Ayo Akinyemi (b. 1982, Lagos, Nigeria) creates multimedia works and collages characterized by hybrid figures. The artist stages a mystical universe that embraces the feminine form as a symbol for social commentary, beauty, pain and individuality. Drawing from the trilogy of women’s essence, spiritual nature and endurance in a predominantly patriarchal society, Akinyemi’s work emphasizes human liberation, cultural diversity and explores the role of spirituality in shaping identity.
Akinyemi refers to his style as “Eji-Ami” — interweaving Onaism, Uli, Nsibidi, mastering the depth of aerial and linear perspective. With an explosion of colours and repetitive lines running across each other, this visual language merges traditional Nigerian philosophies, calligraphy, graphology and the search for identity. The abstract figures are influenced by the supernatural features of Yoruba goddesses and women’s ability to procreate. Akinyemi combines these narratives to radically respond to authorities that dictate human existence.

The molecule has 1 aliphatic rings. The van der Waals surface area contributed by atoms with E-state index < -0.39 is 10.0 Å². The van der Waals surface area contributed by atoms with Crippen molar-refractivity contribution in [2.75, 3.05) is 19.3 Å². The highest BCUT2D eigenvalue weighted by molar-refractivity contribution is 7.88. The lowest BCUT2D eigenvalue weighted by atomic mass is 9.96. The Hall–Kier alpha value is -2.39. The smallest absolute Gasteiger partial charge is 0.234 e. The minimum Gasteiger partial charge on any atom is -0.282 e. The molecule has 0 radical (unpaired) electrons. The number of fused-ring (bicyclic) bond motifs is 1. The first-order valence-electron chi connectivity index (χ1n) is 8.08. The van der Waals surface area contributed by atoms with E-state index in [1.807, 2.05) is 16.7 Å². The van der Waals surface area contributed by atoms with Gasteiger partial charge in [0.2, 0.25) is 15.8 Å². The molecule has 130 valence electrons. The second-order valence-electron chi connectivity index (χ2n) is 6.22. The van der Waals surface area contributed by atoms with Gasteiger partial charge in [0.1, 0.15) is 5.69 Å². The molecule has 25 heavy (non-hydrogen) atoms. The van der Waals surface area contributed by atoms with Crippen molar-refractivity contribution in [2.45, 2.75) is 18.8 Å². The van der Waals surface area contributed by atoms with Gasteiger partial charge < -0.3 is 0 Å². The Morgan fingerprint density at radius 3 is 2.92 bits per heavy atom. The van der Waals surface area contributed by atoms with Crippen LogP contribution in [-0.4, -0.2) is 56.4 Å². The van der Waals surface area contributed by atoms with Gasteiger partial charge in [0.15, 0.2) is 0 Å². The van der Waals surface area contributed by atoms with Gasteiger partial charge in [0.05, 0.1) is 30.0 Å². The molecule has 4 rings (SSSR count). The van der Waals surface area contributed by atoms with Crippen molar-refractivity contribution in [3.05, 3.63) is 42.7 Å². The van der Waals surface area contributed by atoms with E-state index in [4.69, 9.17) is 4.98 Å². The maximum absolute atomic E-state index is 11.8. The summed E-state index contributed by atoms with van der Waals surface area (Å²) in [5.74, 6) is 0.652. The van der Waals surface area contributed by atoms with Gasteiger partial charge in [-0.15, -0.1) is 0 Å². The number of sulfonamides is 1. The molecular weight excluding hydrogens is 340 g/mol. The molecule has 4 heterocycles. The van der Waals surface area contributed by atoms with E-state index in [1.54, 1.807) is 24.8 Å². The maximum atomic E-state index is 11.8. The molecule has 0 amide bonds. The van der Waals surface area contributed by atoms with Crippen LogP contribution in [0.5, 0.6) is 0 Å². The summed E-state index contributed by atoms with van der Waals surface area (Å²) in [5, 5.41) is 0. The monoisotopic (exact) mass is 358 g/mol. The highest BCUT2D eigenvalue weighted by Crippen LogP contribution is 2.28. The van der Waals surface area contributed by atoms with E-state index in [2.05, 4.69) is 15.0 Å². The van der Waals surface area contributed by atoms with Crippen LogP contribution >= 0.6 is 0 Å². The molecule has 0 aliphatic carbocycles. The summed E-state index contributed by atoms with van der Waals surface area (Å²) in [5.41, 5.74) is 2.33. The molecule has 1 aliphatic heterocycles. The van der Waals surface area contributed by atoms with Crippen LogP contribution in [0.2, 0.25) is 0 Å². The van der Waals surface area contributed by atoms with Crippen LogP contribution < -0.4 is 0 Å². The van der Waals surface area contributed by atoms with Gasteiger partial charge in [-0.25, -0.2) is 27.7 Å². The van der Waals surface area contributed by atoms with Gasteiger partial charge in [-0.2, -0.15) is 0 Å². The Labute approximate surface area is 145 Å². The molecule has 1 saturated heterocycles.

Akinyemi’s work is rooted in art therapy and using art to develop and discover oneself. He takes viewers on a journey highlighting his aspirations and acknowledging his deepest fears. He also organises art therapy classes for children and youths, and volunteers in art-related CSR projects.
His work has been frequently included in Nigerian auctions, and used as the cover page design for Ikmat Savage, M.A Social Work, Thesis, “Child Deradicalisation: What role do UK Social Workers have in the Development of Aftercare for Children and Young People?” Middlesex University, London.